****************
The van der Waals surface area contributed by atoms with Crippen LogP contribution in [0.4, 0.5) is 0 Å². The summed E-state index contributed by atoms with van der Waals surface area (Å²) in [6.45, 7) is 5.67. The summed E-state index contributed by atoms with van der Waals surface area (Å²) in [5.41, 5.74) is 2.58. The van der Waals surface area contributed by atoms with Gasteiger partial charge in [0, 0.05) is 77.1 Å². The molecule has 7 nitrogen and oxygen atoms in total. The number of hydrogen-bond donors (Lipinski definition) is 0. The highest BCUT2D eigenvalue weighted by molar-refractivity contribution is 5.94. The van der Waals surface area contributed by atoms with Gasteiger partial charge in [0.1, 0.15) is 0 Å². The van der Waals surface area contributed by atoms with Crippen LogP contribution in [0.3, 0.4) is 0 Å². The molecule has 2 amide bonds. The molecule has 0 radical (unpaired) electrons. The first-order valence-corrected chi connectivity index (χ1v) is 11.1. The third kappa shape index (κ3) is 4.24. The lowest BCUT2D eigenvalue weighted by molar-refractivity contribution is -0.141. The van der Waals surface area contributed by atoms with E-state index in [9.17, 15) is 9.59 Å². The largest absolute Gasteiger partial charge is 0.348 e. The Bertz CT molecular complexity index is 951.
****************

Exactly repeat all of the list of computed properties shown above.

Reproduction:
The van der Waals surface area contributed by atoms with Crippen LogP contribution in [0.4, 0.5) is 0 Å². The summed E-state index contributed by atoms with van der Waals surface area (Å²) in [6.45, 7) is 5.67. The summed E-state index contributed by atoms with van der Waals surface area (Å²) in [5.41, 5.74) is 2.58. The van der Waals surface area contributed by atoms with Gasteiger partial charge in [0, 0.05) is 77.1 Å². The molecule has 7 nitrogen and oxygen atoms in total. The number of hydrogen-bond donors (Lipinski definition) is 0. The highest BCUT2D eigenvalue weighted by molar-refractivity contribution is 5.94. The van der Waals surface area contributed by atoms with Gasteiger partial charge in [0.1, 0.15) is 0 Å². The van der Waals surface area contributed by atoms with Crippen LogP contribution in [0.3, 0.4) is 0 Å². The molecule has 2 amide bonds. The molecule has 0 radical (unpaired) electrons. The first-order valence-corrected chi connectivity index (χ1v) is 11.1. The third kappa shape index (κ3) is 4.24. The lowest BCUT2D eigenvalue weighted by molar-refractivity contribution is -0.141. The van der Waals surface area contributed by atoms with E-state index in [9.17, 15) is 9.59 Å². The largest absolute Gasteiger partial charge is 0.348 e. The Bertz CT molecular complexity index is 951.